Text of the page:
Corporations’ pandemic response of cutting costs and increasing liquidity has left them with hefty cash balances, and a recent CFA Institutearticle outlines ways to determine if corporate cash “givebacks” are boosting their intrinsic value.
According to the article, the process involves addressing the following three questions:
- Does the company have cash deployment opportunities in the form of capex, R&D or mergers and acquisition activities? While this can be difficult to determine, the article notes, “history can be a useful guide” in gauging whether the firm had past struggles in generating return on capital, for example.
- How much can the company afford to allocate to givebacks? This can be determined by looking at free cash flow generation and debt levels—the article outlines specific methods for assessing leverage. “Combining the outlook for a firm’s projects with its cash flow and leverage profile can inform an overall giveback strategy,” the article notes.
- Should givebacks be in the form of dividends or buybacks? This final step of the process requires addressing the following issues:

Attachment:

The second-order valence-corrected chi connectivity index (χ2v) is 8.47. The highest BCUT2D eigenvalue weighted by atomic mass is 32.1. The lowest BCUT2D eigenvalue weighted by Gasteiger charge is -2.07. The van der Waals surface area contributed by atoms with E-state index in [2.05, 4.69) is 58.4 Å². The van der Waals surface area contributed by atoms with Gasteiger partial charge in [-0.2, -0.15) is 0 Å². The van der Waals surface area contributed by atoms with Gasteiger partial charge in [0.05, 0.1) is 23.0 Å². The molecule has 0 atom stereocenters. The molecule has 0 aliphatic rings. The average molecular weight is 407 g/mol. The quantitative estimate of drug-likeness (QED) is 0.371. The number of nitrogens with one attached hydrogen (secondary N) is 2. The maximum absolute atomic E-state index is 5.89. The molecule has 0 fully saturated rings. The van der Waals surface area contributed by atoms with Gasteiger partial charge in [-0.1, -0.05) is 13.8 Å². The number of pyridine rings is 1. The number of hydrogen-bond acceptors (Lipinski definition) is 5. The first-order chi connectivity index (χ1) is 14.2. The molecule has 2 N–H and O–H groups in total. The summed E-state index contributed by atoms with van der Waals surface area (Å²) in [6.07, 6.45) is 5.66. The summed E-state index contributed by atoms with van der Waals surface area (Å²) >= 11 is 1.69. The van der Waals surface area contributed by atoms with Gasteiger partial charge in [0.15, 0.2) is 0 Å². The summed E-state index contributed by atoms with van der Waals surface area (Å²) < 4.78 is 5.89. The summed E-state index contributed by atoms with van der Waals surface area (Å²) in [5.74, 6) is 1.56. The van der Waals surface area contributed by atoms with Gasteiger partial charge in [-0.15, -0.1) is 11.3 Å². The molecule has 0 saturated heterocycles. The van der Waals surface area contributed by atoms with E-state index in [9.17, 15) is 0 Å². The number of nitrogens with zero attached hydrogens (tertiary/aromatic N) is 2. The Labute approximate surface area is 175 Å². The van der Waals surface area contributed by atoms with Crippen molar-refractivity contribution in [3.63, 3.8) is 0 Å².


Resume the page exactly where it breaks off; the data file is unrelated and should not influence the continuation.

- Is the stock undervalued? It makes sense to buy back shares if an equity is trading below its intrinsic value.
- What is the firm’s growth stage? Buying shares may be appropriate if the company is past the early growth stage of heavy investment.
- Is the firm operating in a cyclical industry? If so, the “flexibility of buybacks make them preferable to dividends.”
- How important are employee stock options for attracting and retaining talent?
- Is the tax rate on capital gains different than dividends? Currently, the article notes, long-term capital gains are taxed at the same rate as dividends. Even given proposed legislation to increase taxes on the highest-earning individuals and corporations, the article argues that “increasing the capital gains rate on less than 1% of investors should not materially change the buyback vs. dividend decision.”
The article concludes that given high corporate cash balances, “firms are likely to continue increasing their cash givebacks to benefit shareholders. But investors need to be aware that while givebacks are generally a good idea, some are better than others.”